Objective—To document shedding of porcine reproductive
and respiratory syndrome (PRRS) virus in
mammary gland secretions of experimentally inoculated
sows, to evaluate effects of vaccination during
gestation on virus shedding during the subsequent
lactation, and to evaluate shedding of PRRS virus in
milk of sows in commercial herds.
Animals—6 sows seronegative for PRRS virus were
used for experiment 1, and 2 sows were retained for
experiment 2. For experiment 3, 202 sows in commercial
herds were used.
Procedure—In experiment 1, 2 sows were inoculated
with PRRS virus, 2 sows were vaccinated with modified-
live PRRS virus vaccine, and 2 sows served as
control pigs. Mammary gland secretions were
assayed for PRRS virus. In experiment 2, pregnant
vaccinated sows from experiment 1 were vaccinated
with another modified-live PRRS virus vaccine.
Mammary gland secretions were assayed in the
same manner as for experiment 1. For experiment 3,
milk collected from 202 sows in commercial herds
was assayed for PRRS virus.
Results—In experiment 1, PRRS virus was detected in
mammary gland secretions of both vaccinated and 1 of
2 virus-inoculated sows. In experiment 2, virus was not
detected in samples from either vaccinated sow. In
experiment 3, all samples yielded negative results.
Conclusions and Clinical Relevance—Naïve sows
inoculated late in gestation shed PRRS virus in mammary
secretions. Previous vaccination appeared to
prevent shedding during the subsequent lactation.
Results for samples obtained from sows in commercial
herds suggested that virus shedding in mammary
gland secretions of such sows is uncommon. (Am J
Vet Res 2001;62:1876–1880)
In 1989, a syndrome characterized by reproductive disorders in sows and respiratory disease in growing pigs was first reported in the southeastern United States, which was rapidly followed by reports of the disease throughout North America.1,2 A number of pathogens were initially implicated as the cause of this disease. The major breakthrough came in 1991 when a virus, initially referred to as Lelystad virus, was identified in the Netherlands.3,4 Subsequently, Koch's postulates were fulfilled when experimental aerosol exposure of sows with cell-cultured Lelystad virus resulted in clinical manifestations of the disease.3,5 In the United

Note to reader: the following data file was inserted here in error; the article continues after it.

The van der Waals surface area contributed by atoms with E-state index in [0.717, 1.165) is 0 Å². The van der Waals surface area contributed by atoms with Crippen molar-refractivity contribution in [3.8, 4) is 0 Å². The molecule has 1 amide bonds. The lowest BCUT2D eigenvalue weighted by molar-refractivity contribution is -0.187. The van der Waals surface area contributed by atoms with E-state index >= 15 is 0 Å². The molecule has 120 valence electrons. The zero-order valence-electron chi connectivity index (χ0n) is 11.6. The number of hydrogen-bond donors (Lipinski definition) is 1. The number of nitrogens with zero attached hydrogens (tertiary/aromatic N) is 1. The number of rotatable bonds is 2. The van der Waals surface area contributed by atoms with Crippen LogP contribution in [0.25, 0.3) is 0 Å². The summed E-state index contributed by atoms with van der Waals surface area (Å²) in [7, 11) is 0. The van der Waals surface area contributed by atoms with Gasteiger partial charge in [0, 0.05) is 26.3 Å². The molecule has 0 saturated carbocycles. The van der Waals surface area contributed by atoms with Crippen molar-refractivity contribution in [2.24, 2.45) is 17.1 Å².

Objective—To estimate the annual cost of infections
attributable to porcine reproductive and respiratory syndrome
(PRRS) virus to US swine producers.
Sample Population—Data on the health and productivity
of PRRS-affected and PRRS-unaffected breeding
herds and growing-pig populations were collected
from a convenience sample of swine farms in the
midwestern United States.
Procedure—Health and productivity variables of
PRRS-affected and PRRS-unaffected swine farms
were analyzed to estimate the impact of PRRS on
specific farms. National estimates of PRRS incidence
were then used to determine the annual economic
impact of PRRS on US swine producers.
Results—PRRS affected breeding herds and growing-pig
populations as measured by a decrease in reproductive
health, an increase in deaths, and reductions
in the rate and efficiency of growth. Total annual economic
impact of these effects on US swine producers
was estimated at $66.75 million in breeding herds and
$493.57 million in growing-pig populations.
Conclusions and Clinical Relevance—PRRS imposes
a substantial financial burden on US swine producers
and causes approximately $560.32 million in
losses each year. By comparison, prior to eradication,
annual losses attributable to classical swine fever
(hog cholera) and pseudorabies were estimated at
$364.09 million and $36.27 million, respectively
(adjusted on the basis of year 2004 dollars). Current
PRRS control strategies are not predictably successful;
thus, PRRS-associated losses will continue into
the future. Research to improve our understanding of
ecologic and epidemiologic characteristics of the
PRRS virus and technologic advances (vaccines and
diagnostic tests) to prevent clinical effects are warranted.
(J Am Vet Med Assoc 2005;227:385–392)